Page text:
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Dominant Positions: John Coltrane, Michel Foucault, and the Politics of Representation

Tracey Nicholls

Published: 2006-12-02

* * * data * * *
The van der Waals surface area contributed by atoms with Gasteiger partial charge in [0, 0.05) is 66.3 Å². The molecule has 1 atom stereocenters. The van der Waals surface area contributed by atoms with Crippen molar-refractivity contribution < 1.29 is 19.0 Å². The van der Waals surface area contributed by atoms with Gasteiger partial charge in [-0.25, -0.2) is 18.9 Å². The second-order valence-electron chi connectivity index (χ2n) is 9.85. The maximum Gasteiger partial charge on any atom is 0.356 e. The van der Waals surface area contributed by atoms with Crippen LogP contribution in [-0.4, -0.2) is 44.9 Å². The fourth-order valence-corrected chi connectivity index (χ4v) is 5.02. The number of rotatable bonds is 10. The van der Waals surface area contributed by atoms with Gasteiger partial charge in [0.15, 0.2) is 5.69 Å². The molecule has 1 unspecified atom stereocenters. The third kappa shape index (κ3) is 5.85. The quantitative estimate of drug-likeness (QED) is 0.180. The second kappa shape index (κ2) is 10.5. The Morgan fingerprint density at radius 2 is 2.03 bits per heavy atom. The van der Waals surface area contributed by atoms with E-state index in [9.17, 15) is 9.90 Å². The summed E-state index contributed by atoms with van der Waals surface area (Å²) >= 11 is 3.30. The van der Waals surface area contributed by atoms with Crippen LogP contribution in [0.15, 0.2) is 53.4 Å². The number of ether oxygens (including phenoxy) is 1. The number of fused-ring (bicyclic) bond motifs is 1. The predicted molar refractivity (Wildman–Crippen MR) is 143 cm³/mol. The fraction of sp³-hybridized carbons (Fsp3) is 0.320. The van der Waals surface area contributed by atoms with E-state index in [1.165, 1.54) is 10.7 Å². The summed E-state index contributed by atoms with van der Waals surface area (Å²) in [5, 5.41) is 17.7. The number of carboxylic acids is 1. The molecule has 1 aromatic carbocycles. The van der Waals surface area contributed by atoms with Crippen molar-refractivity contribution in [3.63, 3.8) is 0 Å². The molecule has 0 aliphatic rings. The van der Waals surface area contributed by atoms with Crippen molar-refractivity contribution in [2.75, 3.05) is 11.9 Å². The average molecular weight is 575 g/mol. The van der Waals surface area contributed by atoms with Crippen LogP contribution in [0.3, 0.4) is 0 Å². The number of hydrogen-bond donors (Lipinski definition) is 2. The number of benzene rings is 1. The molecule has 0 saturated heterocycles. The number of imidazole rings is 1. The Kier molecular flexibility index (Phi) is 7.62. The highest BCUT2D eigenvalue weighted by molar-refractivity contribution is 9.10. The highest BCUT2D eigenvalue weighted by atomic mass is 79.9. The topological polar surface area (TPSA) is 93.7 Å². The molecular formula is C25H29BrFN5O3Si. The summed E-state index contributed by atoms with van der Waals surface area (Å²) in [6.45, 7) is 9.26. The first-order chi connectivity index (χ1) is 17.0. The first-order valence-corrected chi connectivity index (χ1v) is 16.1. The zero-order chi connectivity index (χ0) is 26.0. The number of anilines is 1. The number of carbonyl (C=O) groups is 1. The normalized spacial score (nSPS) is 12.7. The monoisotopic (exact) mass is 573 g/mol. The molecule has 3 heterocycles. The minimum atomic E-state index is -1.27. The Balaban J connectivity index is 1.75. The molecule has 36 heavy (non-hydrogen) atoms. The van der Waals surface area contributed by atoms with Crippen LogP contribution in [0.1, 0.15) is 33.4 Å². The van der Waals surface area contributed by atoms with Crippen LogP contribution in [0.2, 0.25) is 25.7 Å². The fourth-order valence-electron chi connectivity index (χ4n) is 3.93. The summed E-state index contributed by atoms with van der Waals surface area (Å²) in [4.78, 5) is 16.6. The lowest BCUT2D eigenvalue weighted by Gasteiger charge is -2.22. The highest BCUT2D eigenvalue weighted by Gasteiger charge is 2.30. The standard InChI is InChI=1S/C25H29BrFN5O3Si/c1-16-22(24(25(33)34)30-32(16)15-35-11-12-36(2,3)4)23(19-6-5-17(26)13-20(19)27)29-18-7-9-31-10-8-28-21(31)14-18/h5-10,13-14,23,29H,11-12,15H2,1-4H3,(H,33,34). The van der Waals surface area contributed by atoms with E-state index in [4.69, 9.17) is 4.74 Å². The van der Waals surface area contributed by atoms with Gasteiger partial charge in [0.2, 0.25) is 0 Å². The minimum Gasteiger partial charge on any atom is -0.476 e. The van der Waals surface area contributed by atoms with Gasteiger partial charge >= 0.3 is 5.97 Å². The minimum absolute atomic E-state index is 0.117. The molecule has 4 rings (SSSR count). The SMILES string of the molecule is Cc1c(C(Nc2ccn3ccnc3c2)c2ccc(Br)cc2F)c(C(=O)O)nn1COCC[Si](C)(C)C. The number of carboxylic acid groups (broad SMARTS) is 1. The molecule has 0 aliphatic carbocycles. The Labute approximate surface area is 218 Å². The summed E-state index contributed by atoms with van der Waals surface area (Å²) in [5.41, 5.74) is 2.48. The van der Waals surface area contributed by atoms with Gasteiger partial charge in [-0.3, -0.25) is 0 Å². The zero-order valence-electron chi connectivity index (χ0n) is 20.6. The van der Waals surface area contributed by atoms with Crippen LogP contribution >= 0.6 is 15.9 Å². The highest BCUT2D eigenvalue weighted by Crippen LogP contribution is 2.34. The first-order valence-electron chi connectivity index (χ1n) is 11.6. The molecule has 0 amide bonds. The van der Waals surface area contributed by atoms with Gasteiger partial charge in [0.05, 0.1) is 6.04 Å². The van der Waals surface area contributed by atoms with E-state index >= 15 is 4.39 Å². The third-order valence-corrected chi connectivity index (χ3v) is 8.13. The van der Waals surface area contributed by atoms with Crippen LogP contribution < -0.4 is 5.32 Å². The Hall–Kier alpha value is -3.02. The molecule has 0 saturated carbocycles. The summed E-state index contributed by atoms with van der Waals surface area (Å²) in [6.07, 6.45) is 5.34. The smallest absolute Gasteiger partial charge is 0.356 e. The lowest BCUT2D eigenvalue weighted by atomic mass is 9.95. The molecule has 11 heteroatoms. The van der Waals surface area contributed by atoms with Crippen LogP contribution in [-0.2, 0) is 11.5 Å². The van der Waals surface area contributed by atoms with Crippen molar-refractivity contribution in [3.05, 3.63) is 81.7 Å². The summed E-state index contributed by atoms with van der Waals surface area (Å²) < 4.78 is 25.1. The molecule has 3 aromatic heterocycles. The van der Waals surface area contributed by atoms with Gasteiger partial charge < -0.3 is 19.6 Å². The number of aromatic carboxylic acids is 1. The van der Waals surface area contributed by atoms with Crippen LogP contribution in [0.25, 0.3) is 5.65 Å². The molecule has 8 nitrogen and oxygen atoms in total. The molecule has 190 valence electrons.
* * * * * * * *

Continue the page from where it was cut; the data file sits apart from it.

In a 1979 essay on the principles of a contemporary movement in literature, écriture, Michel Foucault quotes approvingly a rhetorical question posed by minimalist author Samuel Beckett: “what does it matter who is speaking?” (“What Is an Author?” 205). My purpose in this paper is to argue that endorsing such critical-theoretical inattention to speakers’ identities actually promotes some of the abuses of power that Foucault and the theorists he has inspired most object to. Notably, inattention to identity forecloses analysis of the speaker’s position within the discourse and, in so doing, permits both the continued dominance of socially-legitimated points of view and continued marginalization of social commentaries and critiques that oppose themselves to these dominant threads of discourse. My critique of this curious blind-spot in Foucault’s theorizing is worked out through an analysis of critical attention to John Coltrane’s ‘free jazz’ experimentations of the 1960s. One of the central points I am concerned to make in discussing Coltrane is that how artistic projects are represented depends at least in part upon the willingness of critics to take notice of issues of identity and social positioning (both their own, and that of the artists they evaluate). I choose to engage with evaluations of Coltrane, specifically, because there are certain features of his relation to his audience and his critics that demand of us an especially nuanced and complex analysis of the power jazz journalism can exert.

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